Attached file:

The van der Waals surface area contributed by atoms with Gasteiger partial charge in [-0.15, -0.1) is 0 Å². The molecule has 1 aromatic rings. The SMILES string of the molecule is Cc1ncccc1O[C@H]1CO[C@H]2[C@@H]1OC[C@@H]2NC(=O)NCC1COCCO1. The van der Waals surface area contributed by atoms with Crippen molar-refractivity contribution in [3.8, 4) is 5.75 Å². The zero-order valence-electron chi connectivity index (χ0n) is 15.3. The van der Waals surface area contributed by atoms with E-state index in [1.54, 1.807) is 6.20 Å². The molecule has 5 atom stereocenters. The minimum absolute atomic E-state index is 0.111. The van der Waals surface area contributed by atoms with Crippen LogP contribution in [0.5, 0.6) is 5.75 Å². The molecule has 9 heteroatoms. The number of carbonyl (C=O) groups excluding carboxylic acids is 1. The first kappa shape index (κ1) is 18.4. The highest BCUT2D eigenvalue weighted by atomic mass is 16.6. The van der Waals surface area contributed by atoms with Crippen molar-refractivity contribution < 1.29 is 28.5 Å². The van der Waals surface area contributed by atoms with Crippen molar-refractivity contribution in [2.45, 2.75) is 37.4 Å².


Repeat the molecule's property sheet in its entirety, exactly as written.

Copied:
The van der Waals surface area contributed by atoms with Gasteiger partial charge in [-0.15, -0.1) is 0 Å². The molecule has 1 aromatic rings. The SMILES string of the molecule is Cc1ncccc1O[C@H]1CO[C@H]2[C@@H]1OC[C@@H]2NC(=O)NCC1COCCO1. The van der Waals surface area contributed by atoms with Crippen molar-refractivity contribution in [3.8, 4) is 5.75 Å². The zero-order valence-electron chi connectivity index (χ0n) is 15.3. The van der Waals surface area contributed by atoms with E-state index in [1.54, 1.807) is 6.20 Å². The molecule has 5 atom stereocenters. The minimum absolute atomic E-state index is 0.111. The van der Waals surface area contributed by atoms with Crippen LogP contribution in [0.5, 0.6) is 5.75 Å². The molecule has 9 heteroatoms. The number of carbonyl (C=O) groups excluding carboxylic acids is 1. The first kappa shape index (κ1) is 18.4. The highest BCUT2D eigenvalue weighted by atomic mass is 16.6. The van der Waals surface area contributed by atoms with Crippen molar-refractivity contribution < 1.29 is 28.5 Å². The van der Waals surface area contributed by atoms with Crippen molar-refractivity contribution in [2.45, 2.75) is 37.4 Å².